However to talk of needing a strategy assumes the need for a process to agree what it should be, before we agree on doing it. Perhaps we could open up the floor to hear people’s ideas on how they would like it to go, or how they would like other people’s help, and then later draw in the threads to agree a common purpose.
A word of warning. The natural thing with a group of critical thinkers like this is to fall into the trap of critical argument which is easy but destructive. Remember Benjamin Franklin’s words to the Continental Congress when they fell into arguing: ‘We are sent here to confer, not to contend.’ We should focus more on how to get better practical results in the 98 percent we agree on, and less on the theory of the two percent we don’t.
For example, a strategy might be like this. We pick an area of policy, which we are going to focus on for a certain time, say three months, or 12. Let’s say it’s abolishing state schools. We campaign on that topic for that period. We try to move policy in one direction. We might begin by defining the result we are aiming for. We collect all the arguments in one place, as well as reduce them to catchphrases. We analyse the arguments against us and their answers. Then we focus our efforts for example by pounding one medium, or one electorate, or one legislature, or one publication. Even if we got only one reform, for example, school vouchers to begin to dislodge the government’s stranglehold on compulsory indoctrination – or even if we saw our ideas gain widespread exposure in the community and media – how good would that be? Wouldn’t we feel better?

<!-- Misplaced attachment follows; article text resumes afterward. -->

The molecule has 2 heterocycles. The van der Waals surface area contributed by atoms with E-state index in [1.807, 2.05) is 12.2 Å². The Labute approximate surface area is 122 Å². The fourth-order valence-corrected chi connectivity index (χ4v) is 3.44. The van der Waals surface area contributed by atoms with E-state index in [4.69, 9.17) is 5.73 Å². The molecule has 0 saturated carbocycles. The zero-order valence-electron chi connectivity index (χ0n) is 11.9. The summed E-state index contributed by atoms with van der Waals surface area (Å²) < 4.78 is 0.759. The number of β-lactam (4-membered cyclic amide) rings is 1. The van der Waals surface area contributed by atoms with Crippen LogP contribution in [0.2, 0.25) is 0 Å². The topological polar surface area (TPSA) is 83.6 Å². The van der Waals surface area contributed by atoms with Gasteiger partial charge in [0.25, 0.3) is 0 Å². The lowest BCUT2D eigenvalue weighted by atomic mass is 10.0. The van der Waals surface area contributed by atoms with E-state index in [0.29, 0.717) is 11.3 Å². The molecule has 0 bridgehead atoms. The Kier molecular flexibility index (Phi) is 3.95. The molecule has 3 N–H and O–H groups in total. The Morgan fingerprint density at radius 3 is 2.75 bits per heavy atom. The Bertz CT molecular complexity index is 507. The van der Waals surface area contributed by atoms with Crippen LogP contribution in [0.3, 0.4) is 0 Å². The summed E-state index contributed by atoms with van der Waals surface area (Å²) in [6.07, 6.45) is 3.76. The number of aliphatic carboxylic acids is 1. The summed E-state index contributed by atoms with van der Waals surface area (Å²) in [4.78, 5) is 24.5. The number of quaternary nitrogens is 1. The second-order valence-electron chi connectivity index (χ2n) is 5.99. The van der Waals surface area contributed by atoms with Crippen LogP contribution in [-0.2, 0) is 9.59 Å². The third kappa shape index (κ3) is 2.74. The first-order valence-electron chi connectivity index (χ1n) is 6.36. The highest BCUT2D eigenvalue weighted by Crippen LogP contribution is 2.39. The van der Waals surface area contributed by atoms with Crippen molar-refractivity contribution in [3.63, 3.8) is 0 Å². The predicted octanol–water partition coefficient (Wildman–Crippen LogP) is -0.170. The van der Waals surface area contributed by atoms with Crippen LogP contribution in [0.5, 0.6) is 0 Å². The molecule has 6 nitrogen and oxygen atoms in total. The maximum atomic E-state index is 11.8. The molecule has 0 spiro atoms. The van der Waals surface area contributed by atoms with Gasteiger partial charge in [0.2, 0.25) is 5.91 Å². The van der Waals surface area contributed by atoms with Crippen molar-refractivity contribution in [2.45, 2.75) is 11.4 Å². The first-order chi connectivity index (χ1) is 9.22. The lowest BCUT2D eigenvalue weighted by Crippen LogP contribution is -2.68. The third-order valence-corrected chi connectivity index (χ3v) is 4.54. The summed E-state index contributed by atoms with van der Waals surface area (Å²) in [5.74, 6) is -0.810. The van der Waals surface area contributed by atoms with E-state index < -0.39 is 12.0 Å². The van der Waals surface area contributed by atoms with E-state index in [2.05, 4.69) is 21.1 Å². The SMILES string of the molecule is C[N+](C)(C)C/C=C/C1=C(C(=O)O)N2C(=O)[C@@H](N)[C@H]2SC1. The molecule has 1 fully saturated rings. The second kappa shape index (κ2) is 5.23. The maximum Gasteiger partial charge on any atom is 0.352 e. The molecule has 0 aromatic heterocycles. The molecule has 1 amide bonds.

The libertarian activist group Bureaucrash do great things too. For example, they find out when there is going to be the launch of a book inimical to liberty. Then they go and crash the book launch, so that anyone there sees objections coming from all over the audience, asking the author critical questions which display to the world what a vicious violent fascist he really is.
Another strategy is to assemble the arguments on a topic, and then write a campaign of letters and essays to all the major newspapers, and all the regional newspapers: a tidal wave of libertarian opinion in the press.
We could also combine our efforts so that next time we meet, it is at a time and place where the LDP has planned some recruiting or other activism, so we can all lend a hand.
We might also want to have a private room on the blog so that we can discuss tactics without our intentions being made public.
Any strategy we come up with will be better than what we have now, which is no strategy.
Let the fact that we are a social movement be more apparent.
Let’s have a bit of focus on our activism. What is the best use of our limited resources, and are there ways we could collaborate better for the same costs in time and money?